MAY 19, 2011
Volume 3 • Issue 4
Please submit press releases to firstname.lastname@example.org
CITY SAVINGS BANK WELCOMES JOSEPH DUHON Glen D. Bertrand, president of City Savings Bank, is pleased to welcome Joseph Duhon as VP and branch manager of City Savings Bank’s upcoming Grand Lake branch. The new branch will be located on La. 3085 (Gulf Highway) near Brown’s Grocery in Grand Lake and is expected to open in early 2012. Duhon will work from City Savings Bank’s Lake Charles branch at 3881 Gerstner Memorial Drive until construction on the Grand Lake branch is completed.
Joseph Duhon L’AUBERGE DU LAC DONATES TO COPS & JOCKS GOLF TOURNAMENT L’Auberge du Lac Casino Resort recently teamed up with Lake Charles Police Chief Don Dixon to host the 9th annual Cops & Jocks Golf Tournament at Contraband Bayou Golf Club. As Presenting Sponsor, L’Auberge donated more than $35,000 to cover expenses for the event. The golf classic raises funds for the families of needy Calcasieu Parish law officers and underwrites youth athletic events in addition to assisting other charitable organizations. L’Auberge has hosted the annual event since opening in 2005.
business retention and expansion, regional marketing, and building a single voice for a true regional partnership. MCDONALD’S AND TYSON FOODS DONATE TO NONPROFITS McDonald’s of SWLA and Tyson Foods donated more than 30,000 pounds of boneless chicken to the Abraham’s Tent Food Bank. Other local nonprofits, including the Calcasieu Women’s Shelter, Potter’s House, the Greater St. Mary Missionary Baptist Church and the Ecumenical Social Service Agency (ESSA) also received donated chicken through Abraham’s Tent Abraham’s Tent serves more than 250 meals a day in Calcasieu Parish, totaling 64,000 meals a year. The food bank also provides food for emergencies through the United Way in the five-parish area of Southwest Louisiana. In addition to meals, Abraham’s Tent also provides clothing, and basic medical services such as blood pressure checks and physician visits to those in need.
L to R: Jerry Peterson, truck driver for Tyson Chicken; Gena Johnson, Tyson’s regional sales manager; Pearl Cole, director of Abraham’s Tent and Doug Gehrig, owner and operator of McDonald’s of Southwest Louisiana.
Harold Rowland, VP of resort operations at L’Auberge; Don Dixon, LC police chief; Alan Heisser, tournament chair; and Geno Iafrate, senior VP and GM at L’Auberge. COCA-COLA GIVES BACK TO SWLA COMMUNITY Coca-Cola recently donated $5,000 as part of their ongoing support to the SWLA Alliance Foundation’s SWLA on the Move Five-Year Campaign. The current plan of work under the SWLA on the Move Campaign is to address the critical issues facing our region: workforce development, business recruitment, Volume 3 • Issue 4
JOHN HIXSON RECOGNIZED IN MEDICAL ECONOMICS MAGAZINE John Hixson has been recognized as one of the 2010 Best Financial Advisors in the country by Medical Economics magazine. Hixson, a certified financial planner with Financial Management Professionals, Inc., was the only adviser in Southwest Louisiana to receive this honor and only one of three in Louisiana overall. This is the seventh consecutive time Hixson has been recognized nationally for his expertise and ability as a financial adviser. He provides financial planning and portfolio management for individuals and businesses. INGLE PROPERTIES AND SAFARI REALTY MERGE Ingle Properties owner, Robbie Ingle, and Safari Realty owner, Steven C. Floyd have experienced tremendous growth in terms of volume independently. MAY 19, 2011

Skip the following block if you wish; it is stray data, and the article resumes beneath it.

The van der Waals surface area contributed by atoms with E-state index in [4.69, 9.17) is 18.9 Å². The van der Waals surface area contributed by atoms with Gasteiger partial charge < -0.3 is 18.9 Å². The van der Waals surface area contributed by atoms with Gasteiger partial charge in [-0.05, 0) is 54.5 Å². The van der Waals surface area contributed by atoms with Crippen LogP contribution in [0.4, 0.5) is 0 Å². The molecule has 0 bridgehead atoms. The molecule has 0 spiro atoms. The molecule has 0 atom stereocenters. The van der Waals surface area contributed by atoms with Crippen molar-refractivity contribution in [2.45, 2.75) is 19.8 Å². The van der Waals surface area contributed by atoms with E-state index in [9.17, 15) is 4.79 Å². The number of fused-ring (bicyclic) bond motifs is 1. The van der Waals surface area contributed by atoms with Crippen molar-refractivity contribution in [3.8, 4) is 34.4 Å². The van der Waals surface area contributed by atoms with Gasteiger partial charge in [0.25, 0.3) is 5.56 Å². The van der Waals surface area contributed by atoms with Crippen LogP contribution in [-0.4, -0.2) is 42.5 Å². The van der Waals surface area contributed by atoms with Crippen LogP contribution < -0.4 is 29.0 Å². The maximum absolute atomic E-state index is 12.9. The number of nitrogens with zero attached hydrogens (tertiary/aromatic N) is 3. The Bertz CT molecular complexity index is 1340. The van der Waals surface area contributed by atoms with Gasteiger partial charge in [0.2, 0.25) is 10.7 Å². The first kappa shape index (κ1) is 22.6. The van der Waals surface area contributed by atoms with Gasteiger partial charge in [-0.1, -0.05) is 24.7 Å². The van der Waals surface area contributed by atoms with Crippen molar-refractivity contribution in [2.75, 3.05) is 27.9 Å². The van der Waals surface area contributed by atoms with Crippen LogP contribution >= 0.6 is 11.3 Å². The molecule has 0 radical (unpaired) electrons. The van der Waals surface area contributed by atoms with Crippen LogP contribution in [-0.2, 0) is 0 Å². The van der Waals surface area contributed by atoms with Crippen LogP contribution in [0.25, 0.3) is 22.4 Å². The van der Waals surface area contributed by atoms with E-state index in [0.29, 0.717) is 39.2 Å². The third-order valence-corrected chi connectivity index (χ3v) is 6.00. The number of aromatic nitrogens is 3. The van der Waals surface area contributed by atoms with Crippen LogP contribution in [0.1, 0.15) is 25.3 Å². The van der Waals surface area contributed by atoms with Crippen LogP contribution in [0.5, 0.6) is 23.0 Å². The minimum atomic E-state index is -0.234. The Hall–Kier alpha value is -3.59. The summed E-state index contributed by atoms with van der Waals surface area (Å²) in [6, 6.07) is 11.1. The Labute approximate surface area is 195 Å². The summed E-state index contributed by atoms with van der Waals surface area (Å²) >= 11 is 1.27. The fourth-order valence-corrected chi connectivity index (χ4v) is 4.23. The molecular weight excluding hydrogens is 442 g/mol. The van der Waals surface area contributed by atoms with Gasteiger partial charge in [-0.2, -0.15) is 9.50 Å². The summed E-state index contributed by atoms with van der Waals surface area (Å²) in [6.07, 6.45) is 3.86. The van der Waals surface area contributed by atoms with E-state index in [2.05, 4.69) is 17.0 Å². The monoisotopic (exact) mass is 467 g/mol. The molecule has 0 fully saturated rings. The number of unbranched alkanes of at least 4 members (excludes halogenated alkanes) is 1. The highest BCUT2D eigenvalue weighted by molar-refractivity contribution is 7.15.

The two companies have now formed a partnership aimed at providing the best practices of both for their clients. The company will be headquartered at 1200 E McNeese Street and can be reached at (337) 478-1601 or on the web at www.inglesafari.com. POLICE JURY DONATES TO MILLENNIUM PARK The Calcasieu Parish Police Jury announced a $50,000 donation to the City of Lake Charles and the Rebuilding Millennium Park Committee to go toward the building of the new Millennium Park. The goal is to raise $350,000 from the community, with all funds being dedicated to the project. The City will add funding from the insurance reimbursement, and the remainder will come from the City. Donations can be made online through the Community Foundation of Southwest Louisiana at www.foundationswla.org, by mailing to Community Foundation of Southwest Louisiana, P.O. Box 3125, Lake Charles, La. 70602; or can be delivered to the Foundation at 120 W. Pujo St., Suite 120, Lake Charles.
L to R: Bryan Beam, Parish Administrator, Calcasieu Parish Police Jury; Stuart Weatherford, Lake Charles District E Councilman; Lisa Verrette, president and CEO, Community Foundation of Southwest Louisiana; Guy Brame, president, Calcasieu Parish Police Jury; Randy Roach, Mayor of the City of Lake Charles; and Kay Barnett, Chair, Rebuilding Millennium Park Committee. DR. TARI DILKS RECEIVES NURSING AWARD Dr. Tari Dilks, associate professor of nursing at McNeese State University, has been named the Louisiana recipient of the 2011 State Award for Nurse Practitioner Excellence from the American Academy of Nurse Practitioners. The award recognizes a nurse practitioner from each state that demonstrates excellence in practice, research, nurse practitioner education or community affairs. The AANP will present the awards during its 26th National Conference June 22-26 in Las Vegas.
Dr. Tari Dilks